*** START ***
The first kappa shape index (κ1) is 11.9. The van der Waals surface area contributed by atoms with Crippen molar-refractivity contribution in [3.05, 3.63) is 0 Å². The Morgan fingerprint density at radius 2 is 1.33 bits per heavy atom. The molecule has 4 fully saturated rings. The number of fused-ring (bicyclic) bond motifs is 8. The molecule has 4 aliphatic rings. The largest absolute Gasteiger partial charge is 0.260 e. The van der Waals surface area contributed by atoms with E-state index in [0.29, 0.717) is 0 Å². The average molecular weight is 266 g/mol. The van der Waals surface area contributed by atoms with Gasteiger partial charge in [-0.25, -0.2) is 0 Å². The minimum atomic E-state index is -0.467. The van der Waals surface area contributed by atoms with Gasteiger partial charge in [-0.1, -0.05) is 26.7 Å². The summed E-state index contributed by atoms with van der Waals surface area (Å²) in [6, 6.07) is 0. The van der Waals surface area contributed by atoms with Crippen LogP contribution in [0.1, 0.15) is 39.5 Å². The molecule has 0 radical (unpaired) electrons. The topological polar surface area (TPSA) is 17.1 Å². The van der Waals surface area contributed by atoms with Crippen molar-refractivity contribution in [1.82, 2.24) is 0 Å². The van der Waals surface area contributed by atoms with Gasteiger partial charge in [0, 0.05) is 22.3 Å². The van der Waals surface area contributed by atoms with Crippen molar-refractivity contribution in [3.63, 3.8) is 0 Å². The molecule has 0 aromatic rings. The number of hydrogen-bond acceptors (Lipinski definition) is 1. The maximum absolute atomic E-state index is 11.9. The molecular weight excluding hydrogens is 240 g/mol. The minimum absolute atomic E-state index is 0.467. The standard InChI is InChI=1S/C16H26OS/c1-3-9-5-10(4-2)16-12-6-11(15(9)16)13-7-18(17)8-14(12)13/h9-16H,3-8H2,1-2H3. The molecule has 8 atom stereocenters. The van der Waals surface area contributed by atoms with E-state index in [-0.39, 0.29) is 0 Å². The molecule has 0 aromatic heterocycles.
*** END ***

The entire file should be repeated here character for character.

The first kappa shape index (κ1) is 11.9. The van der Waals surface area contributed by atoms with Crippen molar-refractivity contribution in [3.05, 3.63) is 0 Å². The Morgan fingerprint density at radius 2 is 1.33 bits per heavy atom. The molecule has 4 fully saturated rings. The number of fused-ring (bicyclic) bond motifs is 8. The molecule has 4 aliphatic rings. The largest absolute Gasteiger partial charge is 0.260 e. The van der Waals surface area contributed by atoms with E-state index in [0.29, 0.717) is 0 Å². The average molecular weight is 266 g/mol. The van der Waals surface area contributed by atoms with Gasteiger partial charge in [-0.25, -0.2) is 0 Å². The minimum atomic E-state index is -0.467. The van der Waals surface area contributed by atoms with Gasteiger partial charge in [-0.1, -0.05) is 26.7 Å². The summed E-state index contributed by atoms with van der Waals surface area (Å²) in [6, 6.07) is 0. The van der Waals surface area contributed by atoms with Crippen LogP contribution in [0.1, 0.15) is 39.5 Å². The molecule has 0 radical (unpaired) electrons. The topological polar surface area (TPSA) is 17.1 Å². The van der Waals surface area contributed by atoms with Crippen molar-refractivity contribution in [1.82, 2.24) is 0 Å². The van der Waals surface area contributed by atoms with Gasteiger partial charge in [0, 0.05) is 22.3 Å². The van der Waals surface area contributed by atoms with Crippen molar-refractivity contribution in [3.63, 3.8) is 0 Å². The molecule has 0 aromatic rings. The number of hydrogen-bond acceptors (Lipinski definition) is 1. The maximum absolute atomic E-state index is 11.9. The molecular weight excluding hydrogens is 240 g/mol. The minimum absolute atomic E-state index is 0.467. The standard InChI is InChI=1S/C16H26OS/c1-3-9-5-10(4-2)16-12-6-11(15(9)16)13-7-18(17)8-14(12)13/h9-16H,3-8H2,1-2H3. The molecule has 8 atom stereocenters. The van der Waals surface area contributed by atoms with E-state index in [-0.39, 0.29) is 0 Å². The molecule has 0 aromatic heterocycles.